Freeze-drying processes applied to melon rinds to attain a value-added food ingredient

Teresa Brandão*, Sengly Sroy, Joana Fundo, Cristina Silva, Fátima Miller

*Corresponding author for this work

Research output: Contribution to conferenceAbstractpeer-review



Aim: Several studies pointed out melon rinds as rich sources of bioactive compounds with relevant antioxidant activity. Being considered a non-edible part with no economic value, fruit industries discharge large amounts of these residues to the environment. If these wastes are conveniently processed and transformed, novel food ingredients with potential health benefits may arise.
The objective was to transform melon rinds by freeze-drying to attain dried small bits that can be used as additives to enrich diverse food matrixes. An ozone pre-treatment was applied seeking decontamination and retention of quality characteristics. The impact of these processes was assessed in bioactive compounds (vitamin C, total phenolics and chlorophylls), antioxidant activity, and melon peel microflora (mesophylls, yeasts and moulds) during 7 weeks of storage of the dried materials at room temperature. Method: Melon rinds (Cucumis melo L. var. reticulatus) were cut in small cubes. Before freeze-drying (-50 °C, 1.5-2 bar, 80-90 h) and storage (7 weeks in the dark at room temperature), part of the samples was exposed to a gaseous ozone pre-treatment (15 °C, 152±71 ppm, 30 min). Vitamin C, total phenolics, chlorophylls and antioxidant activity were analysed by HPLC and spectrophotometric methods in raw peel and throughout storage. Mesophylls, yeasts and moulds were also enumerated. Results: Vitamin C, total phenolics, chlorophylls, and antioxidant activity decreased during storage in both non-ozonized and ozonized dried samples. However, pre-ozonized samples retained better the bioactive compounds analyzed throughout the storage: almost 85% of total phenolics and chlorophylls were preserved, and 66% of vitamin C. In terms of microflora inactivation, the effects of ozone and freeze-drying were not significant. However, a decrease of ~1 log-cycle was observed at the end of storage for the groups of microorganisms considered. Studies with undesirable target microorganisms are required to attain a safe product. Conclusion: Freeze-drying with an ozone pre-treatment can be considered a potential process to transform melon peel into an edible form. When the small cubes of melon rinds were freeze-dried, they became lighter and softer. They can be incorporated into different products (e.g., cakes, breads, yogurts), enriching their nutritional profile and creating a value-added food ingredient.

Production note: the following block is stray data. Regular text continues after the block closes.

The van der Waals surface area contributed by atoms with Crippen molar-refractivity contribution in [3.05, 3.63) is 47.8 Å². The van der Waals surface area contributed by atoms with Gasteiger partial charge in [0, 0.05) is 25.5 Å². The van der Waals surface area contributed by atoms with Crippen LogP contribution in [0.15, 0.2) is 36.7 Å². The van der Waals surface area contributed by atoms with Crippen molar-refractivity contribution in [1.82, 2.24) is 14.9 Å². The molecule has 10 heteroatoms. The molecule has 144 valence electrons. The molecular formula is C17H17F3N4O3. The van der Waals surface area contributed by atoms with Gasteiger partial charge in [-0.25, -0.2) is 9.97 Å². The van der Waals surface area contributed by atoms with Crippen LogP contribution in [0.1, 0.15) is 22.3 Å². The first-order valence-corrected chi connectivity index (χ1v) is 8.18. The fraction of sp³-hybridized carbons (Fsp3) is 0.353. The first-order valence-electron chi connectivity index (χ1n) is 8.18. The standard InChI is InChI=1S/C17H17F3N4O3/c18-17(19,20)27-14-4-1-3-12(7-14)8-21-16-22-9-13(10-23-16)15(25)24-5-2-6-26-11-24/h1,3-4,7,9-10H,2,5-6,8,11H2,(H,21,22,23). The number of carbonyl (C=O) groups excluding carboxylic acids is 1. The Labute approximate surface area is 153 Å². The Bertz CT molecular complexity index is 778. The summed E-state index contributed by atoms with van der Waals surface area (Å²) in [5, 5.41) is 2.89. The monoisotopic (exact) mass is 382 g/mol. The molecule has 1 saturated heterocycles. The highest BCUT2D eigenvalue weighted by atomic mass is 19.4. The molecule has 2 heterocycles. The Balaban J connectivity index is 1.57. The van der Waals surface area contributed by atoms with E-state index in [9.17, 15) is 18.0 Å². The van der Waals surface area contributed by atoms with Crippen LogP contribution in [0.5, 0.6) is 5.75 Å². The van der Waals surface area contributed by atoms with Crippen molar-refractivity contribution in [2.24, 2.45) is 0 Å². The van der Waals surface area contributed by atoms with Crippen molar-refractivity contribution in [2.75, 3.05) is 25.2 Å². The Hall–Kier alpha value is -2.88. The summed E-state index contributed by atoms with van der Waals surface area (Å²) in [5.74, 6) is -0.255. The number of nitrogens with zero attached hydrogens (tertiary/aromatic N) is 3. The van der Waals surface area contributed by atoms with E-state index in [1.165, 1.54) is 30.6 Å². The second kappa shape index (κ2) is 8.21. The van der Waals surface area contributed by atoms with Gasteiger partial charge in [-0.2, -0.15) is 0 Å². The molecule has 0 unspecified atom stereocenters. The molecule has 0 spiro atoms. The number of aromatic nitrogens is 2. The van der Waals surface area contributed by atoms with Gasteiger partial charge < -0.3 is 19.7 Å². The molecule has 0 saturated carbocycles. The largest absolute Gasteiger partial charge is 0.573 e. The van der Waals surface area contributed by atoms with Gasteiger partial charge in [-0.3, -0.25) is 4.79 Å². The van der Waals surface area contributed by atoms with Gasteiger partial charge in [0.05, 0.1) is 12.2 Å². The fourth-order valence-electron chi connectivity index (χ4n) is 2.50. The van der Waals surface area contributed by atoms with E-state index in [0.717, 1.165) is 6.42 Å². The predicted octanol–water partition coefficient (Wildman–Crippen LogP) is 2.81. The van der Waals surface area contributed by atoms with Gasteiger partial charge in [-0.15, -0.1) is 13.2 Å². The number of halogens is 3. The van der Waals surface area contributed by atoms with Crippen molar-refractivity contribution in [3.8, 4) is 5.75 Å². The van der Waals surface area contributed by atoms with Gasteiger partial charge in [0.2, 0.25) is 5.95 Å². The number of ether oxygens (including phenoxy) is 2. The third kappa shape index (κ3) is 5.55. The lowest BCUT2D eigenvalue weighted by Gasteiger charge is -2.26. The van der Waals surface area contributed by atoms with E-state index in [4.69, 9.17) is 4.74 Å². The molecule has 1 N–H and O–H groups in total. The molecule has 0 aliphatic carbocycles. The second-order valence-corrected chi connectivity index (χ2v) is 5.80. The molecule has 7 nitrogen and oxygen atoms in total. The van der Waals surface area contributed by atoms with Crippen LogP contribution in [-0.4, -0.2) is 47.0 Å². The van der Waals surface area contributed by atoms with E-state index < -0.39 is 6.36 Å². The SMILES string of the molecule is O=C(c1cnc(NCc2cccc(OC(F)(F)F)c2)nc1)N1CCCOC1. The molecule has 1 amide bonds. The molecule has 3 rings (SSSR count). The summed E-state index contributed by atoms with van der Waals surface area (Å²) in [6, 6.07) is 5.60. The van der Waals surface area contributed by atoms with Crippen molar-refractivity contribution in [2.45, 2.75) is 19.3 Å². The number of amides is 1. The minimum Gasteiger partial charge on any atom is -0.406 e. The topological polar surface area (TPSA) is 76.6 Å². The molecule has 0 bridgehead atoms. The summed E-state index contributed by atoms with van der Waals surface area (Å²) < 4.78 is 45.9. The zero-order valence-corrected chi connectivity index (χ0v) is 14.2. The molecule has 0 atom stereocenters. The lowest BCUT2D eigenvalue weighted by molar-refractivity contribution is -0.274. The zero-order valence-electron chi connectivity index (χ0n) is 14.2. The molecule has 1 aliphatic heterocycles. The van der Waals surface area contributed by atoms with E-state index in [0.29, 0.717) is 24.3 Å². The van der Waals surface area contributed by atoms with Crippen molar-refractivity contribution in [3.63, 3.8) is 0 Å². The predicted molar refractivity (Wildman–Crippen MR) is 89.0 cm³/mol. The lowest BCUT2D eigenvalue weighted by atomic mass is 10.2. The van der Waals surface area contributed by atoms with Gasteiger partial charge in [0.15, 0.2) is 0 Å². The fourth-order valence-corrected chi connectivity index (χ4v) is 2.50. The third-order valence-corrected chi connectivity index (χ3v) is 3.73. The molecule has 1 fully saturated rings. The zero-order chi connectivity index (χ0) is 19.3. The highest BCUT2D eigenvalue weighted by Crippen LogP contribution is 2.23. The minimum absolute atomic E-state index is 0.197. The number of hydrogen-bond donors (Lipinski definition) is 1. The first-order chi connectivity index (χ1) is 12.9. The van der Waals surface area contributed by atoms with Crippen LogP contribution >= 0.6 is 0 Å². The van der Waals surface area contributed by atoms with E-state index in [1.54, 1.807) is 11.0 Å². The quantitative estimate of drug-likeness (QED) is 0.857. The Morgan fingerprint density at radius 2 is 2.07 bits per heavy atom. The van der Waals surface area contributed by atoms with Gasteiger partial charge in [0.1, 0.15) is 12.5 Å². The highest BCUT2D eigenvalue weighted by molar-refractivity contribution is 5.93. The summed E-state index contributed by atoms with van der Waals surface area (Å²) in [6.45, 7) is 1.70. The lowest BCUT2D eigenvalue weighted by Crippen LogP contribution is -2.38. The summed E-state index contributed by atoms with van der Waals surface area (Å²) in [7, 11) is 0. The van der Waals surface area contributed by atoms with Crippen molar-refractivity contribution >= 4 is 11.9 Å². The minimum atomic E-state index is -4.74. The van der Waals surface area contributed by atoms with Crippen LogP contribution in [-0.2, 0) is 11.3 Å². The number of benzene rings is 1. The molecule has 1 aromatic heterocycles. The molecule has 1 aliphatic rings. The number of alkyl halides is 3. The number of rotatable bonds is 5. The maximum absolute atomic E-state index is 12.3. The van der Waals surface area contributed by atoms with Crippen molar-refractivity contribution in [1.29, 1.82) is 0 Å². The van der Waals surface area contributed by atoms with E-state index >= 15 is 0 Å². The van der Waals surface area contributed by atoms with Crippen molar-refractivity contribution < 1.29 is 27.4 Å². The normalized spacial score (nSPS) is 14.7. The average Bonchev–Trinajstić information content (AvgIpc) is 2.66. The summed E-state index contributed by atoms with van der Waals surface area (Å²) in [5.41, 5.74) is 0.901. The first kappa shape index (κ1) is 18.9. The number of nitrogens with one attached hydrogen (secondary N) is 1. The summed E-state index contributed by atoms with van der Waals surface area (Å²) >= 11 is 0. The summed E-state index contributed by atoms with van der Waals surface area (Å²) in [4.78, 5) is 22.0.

Original languageEnglish
Number of pages1
Publication statusPublished - Nov 2022
Event36th EFFoST International Conference: Shaping the Production of Sustainable, Healthy Foods for the Future - University College Dublin, Dublin, Ireland
Duration: 7 Nov 20229 Nov 2022
Conference number: 36


Conference36th EFFoST International Conference
Abbreviated titleEFFoST 2022
Internet address


Dive into the research topics of 'Freeze-drying processes applied to melon rinds to attain a value-added food ingredient'. Together they form a unique fingerprint.

Cite this